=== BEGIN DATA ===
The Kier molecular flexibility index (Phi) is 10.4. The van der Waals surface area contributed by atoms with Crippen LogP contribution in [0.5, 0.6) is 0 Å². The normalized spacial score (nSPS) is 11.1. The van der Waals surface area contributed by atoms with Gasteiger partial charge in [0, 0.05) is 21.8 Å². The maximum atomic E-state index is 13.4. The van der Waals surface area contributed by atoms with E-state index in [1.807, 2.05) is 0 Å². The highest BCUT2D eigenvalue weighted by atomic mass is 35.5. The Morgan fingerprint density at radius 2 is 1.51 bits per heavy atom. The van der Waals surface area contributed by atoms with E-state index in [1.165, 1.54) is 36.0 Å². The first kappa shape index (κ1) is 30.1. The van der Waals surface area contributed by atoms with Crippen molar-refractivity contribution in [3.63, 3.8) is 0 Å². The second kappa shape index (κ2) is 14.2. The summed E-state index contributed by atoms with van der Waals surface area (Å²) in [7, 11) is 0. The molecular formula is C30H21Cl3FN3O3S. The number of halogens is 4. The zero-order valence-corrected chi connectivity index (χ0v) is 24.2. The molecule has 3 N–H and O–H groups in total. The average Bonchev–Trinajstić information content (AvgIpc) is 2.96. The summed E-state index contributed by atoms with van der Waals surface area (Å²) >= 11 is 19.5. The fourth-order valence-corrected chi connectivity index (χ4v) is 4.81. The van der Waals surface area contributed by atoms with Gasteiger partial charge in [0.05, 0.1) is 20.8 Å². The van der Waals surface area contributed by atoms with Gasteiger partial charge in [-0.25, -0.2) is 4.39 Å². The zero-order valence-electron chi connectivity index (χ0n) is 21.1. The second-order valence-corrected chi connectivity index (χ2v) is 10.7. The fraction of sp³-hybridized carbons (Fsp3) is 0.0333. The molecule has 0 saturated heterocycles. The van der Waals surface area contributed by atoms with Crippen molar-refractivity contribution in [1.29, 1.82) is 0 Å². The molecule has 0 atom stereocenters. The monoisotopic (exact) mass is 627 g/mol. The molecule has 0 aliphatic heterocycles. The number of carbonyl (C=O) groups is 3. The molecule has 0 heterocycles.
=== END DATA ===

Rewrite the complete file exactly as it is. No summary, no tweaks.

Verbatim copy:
The Kier molecular flexibility index (Phi) is 10.4. The van der Waals surface area contributed by atoms with Crippen LogP contribution in [0.5, 0.6) is 0 Å². The normalized spacial score (nSPS) is 11.1. The van der Waals surface area contributed by atoms with Gasteiger partial charge in [0, 0.05) is 21.8 Å². The maximum atomic E-state index is 13.4. The van der Waals surface area contributed by atoms with E-state index in [1.807, 2.05) is 0 Å². The highest BCUT2D eigenvalue weighted by atomic mass is 35.5. The Morgan fingerprint density at radius 2 is 1.51 bits per heavy atom. The van der Waals surface area contributed by atoms with E-state index in [1.165, 1.54) is 36.0 Å². The first kappa shape index (κ1) is 30.1. The van der Waals surface area contributed by atoms with Crippen molar-refractivity contribution in [3.63, 3.8) is 0 Å². The second kappa shape index (κ2) is 14.2. The summed E-state index contributed by atoms with van der Waals surface area (Å²) in [7, 11) is 0. The molecular formula is C30H21Cl3FN3O3S. The number of halogens is 4. The zero-order valence-corrected chi connectivity index (χ0v) is 24.2. The molecule has 3 N–H and O–H groups in total. The average Bonchev–Trinajstić information content (AvgIpc) is 2.96. The summed E-state index contributed by atoms with van der Waals surface area (Å²) >= 11 is 19.5. The fourth-order valence-corrected chi connectivity index (χ4v) is 4.81. The van der Waals surface area contributed by atoms with Gasteiger partial charge in [0.05, 0.1) is 20.8 Å². The van der Waals surface area contributed by atoms with Gasteiger partial charge in [-0.25, -0.2) is 4.39 Å². The zero-order valence-electron chi connectivity index (χ0n) is 21.1. The second-order valence-corrected chi connectivity index (χ2v) is 10.7. The fraction of sp³-hybridized carbons (Fsp3) is 0.0333. The molecule has 0 saturated heterocycles. The van der Waals surface area contributed by atoms with Crippen molar-refractivity contribution in [1.29, 1.82) is 0 Å². The molecule has 0 atom stereocenters. The monoisotopic (exact) mass is 627 g/mol. The molecule has 0 aliphatic heterocycles. The number of carbonyl (C=O) groups is 3. The molecule has 0 heterocycles.